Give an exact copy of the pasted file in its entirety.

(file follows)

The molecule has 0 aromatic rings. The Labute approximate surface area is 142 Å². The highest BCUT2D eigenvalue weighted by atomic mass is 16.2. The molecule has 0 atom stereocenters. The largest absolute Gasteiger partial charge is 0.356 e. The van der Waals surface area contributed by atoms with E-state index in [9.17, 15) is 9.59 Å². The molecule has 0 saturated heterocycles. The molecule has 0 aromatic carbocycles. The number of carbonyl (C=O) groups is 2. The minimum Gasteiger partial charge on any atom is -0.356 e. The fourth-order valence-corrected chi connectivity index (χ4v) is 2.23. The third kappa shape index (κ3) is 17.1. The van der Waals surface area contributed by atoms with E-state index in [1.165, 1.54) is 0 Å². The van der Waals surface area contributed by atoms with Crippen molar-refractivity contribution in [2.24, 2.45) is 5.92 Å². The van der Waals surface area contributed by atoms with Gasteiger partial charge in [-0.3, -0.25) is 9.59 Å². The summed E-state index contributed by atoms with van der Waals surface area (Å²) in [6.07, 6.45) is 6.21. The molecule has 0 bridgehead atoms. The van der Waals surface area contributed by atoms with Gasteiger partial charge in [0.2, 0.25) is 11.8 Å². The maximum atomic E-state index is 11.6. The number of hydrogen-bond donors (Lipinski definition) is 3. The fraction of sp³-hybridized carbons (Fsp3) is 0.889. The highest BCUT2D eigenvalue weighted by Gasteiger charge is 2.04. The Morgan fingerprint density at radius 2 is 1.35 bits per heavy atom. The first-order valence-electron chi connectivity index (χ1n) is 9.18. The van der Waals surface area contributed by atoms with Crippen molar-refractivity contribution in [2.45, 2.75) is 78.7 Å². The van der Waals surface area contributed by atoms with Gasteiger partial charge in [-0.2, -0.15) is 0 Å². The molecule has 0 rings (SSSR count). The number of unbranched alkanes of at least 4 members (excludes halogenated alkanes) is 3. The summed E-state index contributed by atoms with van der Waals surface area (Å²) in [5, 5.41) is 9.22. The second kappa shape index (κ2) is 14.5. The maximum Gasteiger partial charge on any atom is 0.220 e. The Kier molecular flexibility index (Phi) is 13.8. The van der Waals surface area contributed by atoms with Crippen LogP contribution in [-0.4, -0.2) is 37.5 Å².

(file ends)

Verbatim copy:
The molecule has 0 aromatic rings. The Labute approximate surface area is 142 Å². The highest BCUT2D eigenvalue weighted by atomic mass is 16.2. The molecule has 0 atom stereocenters. The largest absolute Gasteiger partial charge is 0.356 e. The van der Waals surface area contributed by atoms with E-state index in [9.17, 15) is 9.59 Å². The molecule has 0 saturated heterocycles. The molecule has 0 aromatic carbocycles. The number of carbonyl (C=O) groups is 2. The minimum Gasteiger partial charge on any atom is -0.356 e. The fourth-order valence-corrected chi connectivity index (χ4v) is 2.23. The third kappa shape index (κ3) is 17.1. The van der Waals surface area contributed by atoms with E-state index in [1.165, 1.54) is 0 Å². The van der Waals surface area contributed by atoms with Crippen molar-refractivity contribution in [2.24, 2.45) is 5.92 Å². The van der Waals surface area contributed by atoms with Gasteiger partial charge in [-0.3, -0.25) is 9.59 Å². The summed E-state index contributed by atoms with van der Waals surface area (Å²) in [6.07, 6.45) is 6.21. The molecule has 0 bridgehead atoms. The van der Waals surface area contributed by atoms with Gasteiger partial charge in [0.2, 0.25) is 11.8 Å². The maximum atomic E-state index is 11.6. The number of hydrogen-bond donors (Lipinski definition) is 3. The fraction of sp³-hybridized carbons (Fsp3) is 0.889. The highest BCUT2D eigenvalue weighted by Gasteiger charge is 2.04. The Morgan fingerprint density at radius 2 is 1.35 bits per heavy atom. The first-order valence-electron chi connectivity index (χ1n) is 9.18. The van der Waals surface area contributed by atoms with Crippen molar-refractivity contribution in [2.45, 2.75) is 78.7 Å². The van der Waals surface area contributed by atoms with Gasteiger partial charge in [-0.2, -0.15) is 0 Å². The molecule has 0 rings (SSSR count). The number of unbranched alkanes of at least 4 members (excludes halogenated alkanes) is 3. The summed E-state index contributed by atoms with van der Waals surface area (Å²) in [5, 5.41) is 9.22. The second kappa shape index (κ2) is 14.5. The maximum Gasteiger partial charge on any atom is 0.220 e. The Kier molecular flexibility index (Phi) is 13.8. The van der Waals surface area contributed by atoms with Crippen LogP contribution in [-0.4, -0.2) is 37.5 Å².